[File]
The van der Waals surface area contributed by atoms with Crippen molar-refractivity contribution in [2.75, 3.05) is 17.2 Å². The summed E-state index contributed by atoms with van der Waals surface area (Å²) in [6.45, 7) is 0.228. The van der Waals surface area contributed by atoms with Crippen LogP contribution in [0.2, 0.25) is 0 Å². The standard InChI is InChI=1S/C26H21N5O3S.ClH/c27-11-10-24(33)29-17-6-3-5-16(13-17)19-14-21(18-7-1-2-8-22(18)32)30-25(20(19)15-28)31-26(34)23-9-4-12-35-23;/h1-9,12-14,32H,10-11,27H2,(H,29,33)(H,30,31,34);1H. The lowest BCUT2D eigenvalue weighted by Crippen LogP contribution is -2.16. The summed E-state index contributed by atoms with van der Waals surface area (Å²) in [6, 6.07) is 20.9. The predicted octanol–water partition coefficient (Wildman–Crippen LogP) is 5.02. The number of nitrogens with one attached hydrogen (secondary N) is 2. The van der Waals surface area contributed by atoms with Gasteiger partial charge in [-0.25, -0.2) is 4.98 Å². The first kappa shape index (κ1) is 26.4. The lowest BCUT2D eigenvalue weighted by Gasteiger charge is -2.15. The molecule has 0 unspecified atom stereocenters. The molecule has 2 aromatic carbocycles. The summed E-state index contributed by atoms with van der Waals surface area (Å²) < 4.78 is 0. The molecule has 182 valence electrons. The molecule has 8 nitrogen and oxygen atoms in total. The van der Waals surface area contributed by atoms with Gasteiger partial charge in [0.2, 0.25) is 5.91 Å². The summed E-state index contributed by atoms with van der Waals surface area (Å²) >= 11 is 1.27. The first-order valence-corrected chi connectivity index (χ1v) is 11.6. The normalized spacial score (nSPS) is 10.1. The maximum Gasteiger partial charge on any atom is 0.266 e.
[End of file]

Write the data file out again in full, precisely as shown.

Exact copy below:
The van der Waals surface area contributed by atoms with Crippen molar-refractivity contribution in [2.75, 3.05) is 17.2 Å². The summed E-state index contributed by atoms with van der Waals surface area (Å²) in [6.45, 7) is 0.228. The van der Waals surface area contributed by atoms with Crippen LogP contribution in [0.2, 0.25) is 0 Å². The standard InChI is InChI=1S/C26H21N5O3S.ClH/c27-11-10-24(33)29-17-6-3-5-16(13-17)19-14-21(18-7-1-2-8-22(18)32)30-25(20(19)15-28)31-26(34)23-9-4-12-35-23;/h1-9,12-14,32H,10-11,27H2,(H,29,33)(H,30,31,34);1H. The lowest BCUT2D eigenvalue weighted by Crippen LogP contribution is -2.16. The summed E-state index contributed by atoms with van der Waals surface area (Å²) in [6, 6.07) is 20.9. The predicted octanol–water partition coefficient (Wildman–Crippen LogP) is 5.02. The number of nitrogens with one attached hydrogen (secondary N) is 2. The van der Waals surface area contributed by atoms with Gasteiger partial charge in [-0.25, -0.2) is 4.98 Å². The first kappa shape index (κ1) is 26.4. The lowest BCUT2D eigenvalue weighted by Gasteiger charge is -2.15. The molecule has 0 unspecified atom stereocenters. The molecule has 2 aromatic carbocycles. The summed E-state index contributed by atoms with van der Waals surface area (Å²) < 4.78 is 0. The molecule has 182 valence electrons. The molecule has 8 nitrogen and oxygen atoms in total. The van der Waals surface area contributed by atoms with Gasteiger partial charge in [0.2, 0.25) is 5.91 Å². The summed E-state index contributed by atoms with van der Waals surface area (Å²) >= 11 is 1.27. The first-order valence-corrected chi connectivity index (χ1v) is 11.6. The normalized spacial score (nSPS) is 10.1. The maximum Gasteiger partial charge on any atom is 0.266 e.